The reason why is that Kanji characters represent physical things and ideas – one character for the word ‘tree’, another character for the word ‘bush’, and yet another for the word ‘forest’. This alphabet originates from the ancient Chinese character set, which is very similar even today and equally as complex.
Kanji and its Chinese parent are a complete opposites of Roman and Greek based languages, like English, which are entirely phonetic in nature: a very small set of characters are used together to represent sounds. Those sounds together form spoken words.
So, as might be expected, Japanese’s other two ‘simplified’ character sets (Kana) are phonetic in nature, like English. Hiragana is used for representing standard Japanese words and phrases. Katakana is an entirely different alphabet primarily used in representing formal names and places, especially foreign names.
Romaji is not really a separate character set – its just a hacky name for using Roman letters to form Japanese sounds so westerners can learn to pronounce the language without learning new character sets. At the end of the day though, any serious student of Japanese is far better off learning Hiragana and Katakana while learning vocabulary to immediately start training their brains in a proper manner – this is how elementary school children in Japan learn. Romaji is actually counterproductive to someone learning Japanese, because it acts as a crutch and prevents the student from reaching the full potential of being fluent and literate in Japanese.
It is interesting to note though that computers in Japan expect Romaji input which the operating system then converts into the respective character sets. This is done for practicality – could you imagine what a keyboard would look like if it had to support all the different character sets?!? Today its very common for Kanji, Hiragana, Katakana and Romaji to be used in the same document. So, one must really learn all 4 to be perfectly literate.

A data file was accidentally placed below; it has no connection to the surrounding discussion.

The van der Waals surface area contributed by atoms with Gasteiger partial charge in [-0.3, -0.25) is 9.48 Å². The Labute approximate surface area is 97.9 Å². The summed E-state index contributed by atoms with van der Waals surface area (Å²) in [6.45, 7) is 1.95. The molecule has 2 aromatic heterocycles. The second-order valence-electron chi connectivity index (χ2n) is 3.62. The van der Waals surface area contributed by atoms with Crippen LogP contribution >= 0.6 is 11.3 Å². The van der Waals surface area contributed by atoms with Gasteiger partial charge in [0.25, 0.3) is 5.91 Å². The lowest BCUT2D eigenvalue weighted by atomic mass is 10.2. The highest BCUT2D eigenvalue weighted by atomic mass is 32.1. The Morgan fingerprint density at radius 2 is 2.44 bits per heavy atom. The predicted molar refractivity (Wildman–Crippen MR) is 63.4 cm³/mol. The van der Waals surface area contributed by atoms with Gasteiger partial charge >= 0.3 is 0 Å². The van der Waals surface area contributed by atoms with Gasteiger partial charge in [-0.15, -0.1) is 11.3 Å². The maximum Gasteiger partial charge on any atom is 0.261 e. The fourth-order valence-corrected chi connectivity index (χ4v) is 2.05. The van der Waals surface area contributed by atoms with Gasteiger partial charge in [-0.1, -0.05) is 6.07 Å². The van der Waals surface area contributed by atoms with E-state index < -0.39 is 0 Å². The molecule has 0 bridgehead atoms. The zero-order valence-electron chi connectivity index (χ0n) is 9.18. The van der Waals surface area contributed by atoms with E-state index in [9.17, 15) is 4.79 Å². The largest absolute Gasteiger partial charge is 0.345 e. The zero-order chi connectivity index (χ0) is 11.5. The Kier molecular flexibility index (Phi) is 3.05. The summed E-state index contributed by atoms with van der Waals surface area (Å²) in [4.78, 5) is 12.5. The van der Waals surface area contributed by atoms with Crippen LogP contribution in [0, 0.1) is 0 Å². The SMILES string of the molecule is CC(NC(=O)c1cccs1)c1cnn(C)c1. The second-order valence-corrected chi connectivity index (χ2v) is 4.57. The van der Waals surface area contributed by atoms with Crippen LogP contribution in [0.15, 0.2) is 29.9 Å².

So where did I end up after this maelstrom of searching?
I’m going to start Japanese classes later this month 🙂
Yeah, yeah, I know this is going overboard and I’m a little nuts, but why not? My brain craves a scholastic environment pretty often actually. But I don’t want to have to go through full enrollment in a university again, so this is a great option for me. The classes are twice a week in the evenings and accomodate my work schedule perfectly.
I did this a couple of years ago for Spanish to continue what I learned while living in Spain. I’m now quasi-fluent in Spanish and feel pretty comfortable in that language. Unfortunately, my vocabulary has been decreasing since then…
Who knows…in a few months, I could be functionally fluent in Japanese too (which learning to speak is, in all honesty, much easier to learn than Western languages – its just the writing system is much harder).
All because of a few Utada Hikaru songs 😉